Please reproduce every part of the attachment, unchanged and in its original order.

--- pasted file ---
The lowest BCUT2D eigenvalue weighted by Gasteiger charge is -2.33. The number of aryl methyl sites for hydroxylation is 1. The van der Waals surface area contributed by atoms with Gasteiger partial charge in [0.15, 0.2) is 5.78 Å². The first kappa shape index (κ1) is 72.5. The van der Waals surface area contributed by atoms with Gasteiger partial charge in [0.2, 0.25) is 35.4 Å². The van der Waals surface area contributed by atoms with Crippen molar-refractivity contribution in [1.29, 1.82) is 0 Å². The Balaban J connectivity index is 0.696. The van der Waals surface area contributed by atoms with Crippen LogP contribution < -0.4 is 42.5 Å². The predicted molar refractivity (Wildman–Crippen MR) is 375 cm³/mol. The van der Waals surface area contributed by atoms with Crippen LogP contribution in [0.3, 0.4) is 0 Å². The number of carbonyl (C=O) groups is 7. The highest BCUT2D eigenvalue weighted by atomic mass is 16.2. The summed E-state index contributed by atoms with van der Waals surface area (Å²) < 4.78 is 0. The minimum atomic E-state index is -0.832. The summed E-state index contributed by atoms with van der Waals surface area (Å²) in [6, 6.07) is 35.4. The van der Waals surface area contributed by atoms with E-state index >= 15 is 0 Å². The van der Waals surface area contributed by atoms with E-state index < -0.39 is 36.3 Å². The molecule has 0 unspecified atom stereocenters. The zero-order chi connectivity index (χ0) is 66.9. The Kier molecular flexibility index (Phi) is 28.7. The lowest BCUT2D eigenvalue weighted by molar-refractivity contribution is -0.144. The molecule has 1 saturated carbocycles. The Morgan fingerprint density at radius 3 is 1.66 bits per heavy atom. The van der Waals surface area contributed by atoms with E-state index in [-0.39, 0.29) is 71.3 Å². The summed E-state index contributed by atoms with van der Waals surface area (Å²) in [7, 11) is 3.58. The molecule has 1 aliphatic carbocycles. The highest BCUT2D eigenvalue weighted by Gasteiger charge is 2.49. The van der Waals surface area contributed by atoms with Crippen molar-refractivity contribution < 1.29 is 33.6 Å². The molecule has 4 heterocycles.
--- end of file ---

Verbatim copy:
The lowest BCUT2D eigenvalue weighted by Gasteiger charge is -2.33. The number of aryl methyl sites for hydroxylation is 1. The van der Waals surface area contributed by atoms with Gasteiger partial charge in [0.15, 0.2) is 5.78 Å². The first kappa shape index (κ1) is 72.5. The van der Waals surface area contributed by atoms with Gasteiger partial charge in [0.2, 0.25) is 35.4 Å². The van der Waals surface area contributed by atoms with Crippen molar-refractivity contribution in [1.29, 1.82) is 0 Å². The Balaban J connectivity index is 0.696. The van der Waals surface area contributed by atoms with Crippen LogP contribution < -0.4 is 42.5 Å². The predicted molar refractivity (Wildman–Crippen MR) is 375 cm³/mol. The van der Waals surface area contributed by atoms with Crippen LogP contribution in [0.3, 0.4) is 0 Å². The number of carbonyl (C=O) groups is 7. The highest BCUT2D eigenvalue weighted by atomic mass is 16.2. The summed E-state index contributed by atoms with van der Waals surface area (Å²) < 4.78 is 0. The minimum atomic E-state index is -0.832. The summed E-state index contributed by atoms with van der Waals surface area (Å²) in [6, 6.07) is 35.4. The van der Waals surface area contributed by atoms with E-state index >= 15 is 0 Å². The van der Waals surface area contributed by atoms with E-state index < -0.39 is 36.3 Å². The molecule has 0 unspecified atom stereocenters. The zero-order chi connectivity index (χ0) is 66.9. The Kier molecular flexibility index (Phi) is 28.7. The lowest BCUT2D eigenvalue weighted by molar-refractivity contribution is -0.144. The molecule has 1 saturated carbocycles. The Morgan fingerprint density at radius 3 is 1.66 bits per heavy atom. The van der Waals surface area contributed by atoms with E-state index in [-0.39, 0.29) is 71.3 Å². The summed E-state index contributed by atoms with van der Waals surface area (Å²) in [7, 11) is 3.58. The molecule has 1 aliphatic carbocycles. The highest BCUT2D eigenvalue weighted by Gasteiger charge is 2.49. The van der Waals surface area contributed by atoms with Crippen molar-refractivity contribution < 1.29 is 33.6 Å². The molecule has 4 heterocycles.